What do you do when a key employee suddenly dies? 12 critical management actions

As a middle market-sized business owner or CEO, there’s arguably nothing worse to have to deal with than the sudden death of a key employee.  It gets worse if they are a long-term and loyal member of the team.  These folks are most often beloved by many throughout the company.

 

It is worse still if that person happens to have a high-profile position with strong customer relationships.  Perhaps this person is a key or top rain maker.

 

All of this terrible scenario is further complicated by the world we live in.  Instant access to information is both a blessing and a curse.  In the case of managing the news of the death of a key employee, it is almost exclusively the latter.

In this tragic situation, management has to act fast.  Rumors start, speculation can run rampant. Employees may panic.  And competitors will pounce on this new perceive vulnerability.   The vulnerability, of course, is something they manufacture through innuendo, feigned concern and thinly veiled expressions of sympathy.  Sadly, it works and companies lose customers.  Especially when the customer relationship is strongly tied to the personal relationship between the rain maker and the client.

Finally, as owner/CEO, the first inkling of the terrible news often arrives as rumor or speculation.  So, what do you do to manage this?  To be clear, it is something that does have to be managed.

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12 critical management actions:

  1. Make certain that you have complete contact information for your entire senior management team stored in your phone.  Cell phone and home phone numbers.  This should be done as part of an emergency management plan way in advance of any emergency.  Not at the time of one.
  2. Have an established calling tree so that your department managers know how to easily contact their key staff.
  3. Get yourself under control.  When this kind of news hits, you will likely be personally and deeply affected.  Even long term employer/employee relationships build strong emotional bonds. You may have lived through much of that employees major life events and know their family well.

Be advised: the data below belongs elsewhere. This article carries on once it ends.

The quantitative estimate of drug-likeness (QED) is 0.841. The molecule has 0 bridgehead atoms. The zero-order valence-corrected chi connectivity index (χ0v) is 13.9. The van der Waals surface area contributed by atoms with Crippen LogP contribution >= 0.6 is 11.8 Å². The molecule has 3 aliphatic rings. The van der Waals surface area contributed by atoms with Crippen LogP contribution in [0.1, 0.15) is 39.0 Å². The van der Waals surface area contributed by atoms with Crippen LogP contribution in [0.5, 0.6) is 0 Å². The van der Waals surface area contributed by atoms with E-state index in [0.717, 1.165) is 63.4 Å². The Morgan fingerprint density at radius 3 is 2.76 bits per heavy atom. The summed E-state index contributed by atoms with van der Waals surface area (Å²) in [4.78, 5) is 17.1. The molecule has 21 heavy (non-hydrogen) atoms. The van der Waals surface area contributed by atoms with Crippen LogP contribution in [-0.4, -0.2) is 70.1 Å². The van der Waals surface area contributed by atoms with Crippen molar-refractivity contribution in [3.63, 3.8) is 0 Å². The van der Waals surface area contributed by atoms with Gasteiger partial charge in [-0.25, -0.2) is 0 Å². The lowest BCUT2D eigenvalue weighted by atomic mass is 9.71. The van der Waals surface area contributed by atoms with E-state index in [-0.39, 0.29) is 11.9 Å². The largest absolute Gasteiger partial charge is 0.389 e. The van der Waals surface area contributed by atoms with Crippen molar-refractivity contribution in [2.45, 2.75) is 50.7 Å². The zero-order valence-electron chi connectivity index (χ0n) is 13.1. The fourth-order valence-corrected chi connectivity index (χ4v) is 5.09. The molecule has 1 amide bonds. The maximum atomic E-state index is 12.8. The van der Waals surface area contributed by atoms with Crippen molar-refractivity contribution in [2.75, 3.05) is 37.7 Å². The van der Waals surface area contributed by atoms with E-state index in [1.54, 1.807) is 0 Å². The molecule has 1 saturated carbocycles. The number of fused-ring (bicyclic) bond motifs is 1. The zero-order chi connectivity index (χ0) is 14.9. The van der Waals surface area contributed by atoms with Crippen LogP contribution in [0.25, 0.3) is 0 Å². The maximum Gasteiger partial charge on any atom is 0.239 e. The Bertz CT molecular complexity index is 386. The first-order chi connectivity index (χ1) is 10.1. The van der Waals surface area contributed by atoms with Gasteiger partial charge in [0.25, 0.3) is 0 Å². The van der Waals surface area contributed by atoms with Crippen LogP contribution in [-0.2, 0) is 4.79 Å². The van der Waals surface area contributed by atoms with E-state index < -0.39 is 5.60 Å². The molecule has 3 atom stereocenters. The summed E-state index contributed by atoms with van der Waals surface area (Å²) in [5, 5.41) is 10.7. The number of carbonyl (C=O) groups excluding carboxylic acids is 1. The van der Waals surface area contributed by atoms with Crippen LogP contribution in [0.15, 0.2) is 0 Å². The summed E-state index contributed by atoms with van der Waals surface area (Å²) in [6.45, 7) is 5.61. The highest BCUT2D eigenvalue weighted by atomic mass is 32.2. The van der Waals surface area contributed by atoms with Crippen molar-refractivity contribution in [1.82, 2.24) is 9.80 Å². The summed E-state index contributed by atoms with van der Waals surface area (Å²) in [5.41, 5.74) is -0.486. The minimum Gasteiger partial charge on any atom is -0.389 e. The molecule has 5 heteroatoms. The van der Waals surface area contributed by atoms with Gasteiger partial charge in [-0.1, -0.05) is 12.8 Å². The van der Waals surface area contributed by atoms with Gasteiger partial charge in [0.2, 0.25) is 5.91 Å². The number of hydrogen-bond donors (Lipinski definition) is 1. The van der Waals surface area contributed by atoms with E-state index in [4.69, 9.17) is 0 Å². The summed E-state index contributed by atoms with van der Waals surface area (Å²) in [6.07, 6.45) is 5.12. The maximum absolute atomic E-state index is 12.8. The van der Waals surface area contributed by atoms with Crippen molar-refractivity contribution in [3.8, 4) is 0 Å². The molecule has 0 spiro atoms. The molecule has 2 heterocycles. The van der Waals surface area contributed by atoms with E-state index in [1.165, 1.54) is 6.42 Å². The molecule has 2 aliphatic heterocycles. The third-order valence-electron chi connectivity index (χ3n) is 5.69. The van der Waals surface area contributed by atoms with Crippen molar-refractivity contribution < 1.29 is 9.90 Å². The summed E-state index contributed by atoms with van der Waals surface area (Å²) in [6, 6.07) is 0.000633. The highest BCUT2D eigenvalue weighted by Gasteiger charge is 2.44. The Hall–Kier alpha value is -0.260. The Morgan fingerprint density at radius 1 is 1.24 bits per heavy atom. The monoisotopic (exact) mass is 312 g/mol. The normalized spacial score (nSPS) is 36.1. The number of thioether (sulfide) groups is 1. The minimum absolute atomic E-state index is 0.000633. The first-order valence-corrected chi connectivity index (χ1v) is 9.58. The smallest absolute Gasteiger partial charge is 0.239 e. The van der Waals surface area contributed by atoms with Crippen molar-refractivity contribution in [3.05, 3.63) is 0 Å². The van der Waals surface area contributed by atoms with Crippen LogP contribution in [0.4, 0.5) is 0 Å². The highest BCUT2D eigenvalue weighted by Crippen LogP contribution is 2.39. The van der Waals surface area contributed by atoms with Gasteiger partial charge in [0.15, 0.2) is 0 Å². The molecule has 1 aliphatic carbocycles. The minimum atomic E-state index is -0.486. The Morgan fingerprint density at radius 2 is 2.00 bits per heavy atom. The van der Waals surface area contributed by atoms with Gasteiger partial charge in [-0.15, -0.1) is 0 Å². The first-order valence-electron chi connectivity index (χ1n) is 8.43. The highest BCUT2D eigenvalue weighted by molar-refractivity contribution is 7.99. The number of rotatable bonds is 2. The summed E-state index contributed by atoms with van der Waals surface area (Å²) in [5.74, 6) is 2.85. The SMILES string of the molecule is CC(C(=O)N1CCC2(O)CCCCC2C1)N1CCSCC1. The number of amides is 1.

4. Move at lightning speed to get the facts and cut through the rumors and speculation.
  5. Get on the phone instantly and personally with each of your top managers to break the news and state the facts as to what happened.  Ask them to immediately call their top managers.
  6. Don’t let employees hear the news via Facebook, Twitter, Instagram, LinkedIn or a text message from some other employee.  Rightly or wrongly, many employees then see the company as uncaring, unfeeling and resent the fact that they learned such tragic news in such an impersonal way.  They may also begin to worry, speculate and spread unfounded rumors.  Many times these relate to the company’s decline or demise without the key person there.
  7. Schedule a senior management meeting first thing the next morning if the news came after work hours or immediately if the news came during the work day.  If held the next morning, ideally hold the meeting before regular work hours begin so that a full action and communication plan can be developed.  Also, this gives the management team the chance to share thoughts and feelings about the loss of this key member of the team.  This is the owner/CEO’s time to lead.
  8. Schedule a full company meeting for later that morning to again share the facts and present the plan to handle the rain maker’s clients and responsibilities.  Also, to allow members of the company to talk, ask questions and share their feelings.
  9. Divide and conquer with customer calls.  Create a script during the management meeting, give each top member of the management team a list of key customers with names and contact information.  Each manager should make immediate calls to personally inform clients about the death and explain how their account will be handled and reassure them of their value to the company and that they will be taken care of.  Every top customer should be contacted by the end of day one.
  10. Make certain to maintain an environment of accessible and open communications for employees to express their emotion.  Consider bringing in a grief counselor.
  11. Address the matter of the funeral.  If it will be held during the work week, consider communicating a policy that employees may attend at their own discretion.  Some will want to go and others will not.
  12. Consider holding a management gathering after business hours to honor and toast their lost friend, talk about the things that will be missed and share funny stories.  It’s a great part of the healing process that can boost sagging morale and allow for a quicker and more effective recovery.

 

Note: If you have an interesting and/or educational CEO story of Head Noise caliber, write to me at cbishop@capitusgroup.com. I’d love to speak with you and share your story in my Head Noise blog. You can tell your story either on the record or, without attribution.

Cameron Bishop is a partner with The Capitus Group. The firm provides comprehensive business value enhancement and transition strategy solutions. Partners and Advisory Directors comprise an experienced team of business professionals who have successfully owned, run, grown and sold companies. Capitus utilizes proven value enhancement and risk reduction techniques to enable superior transition options.

 

 

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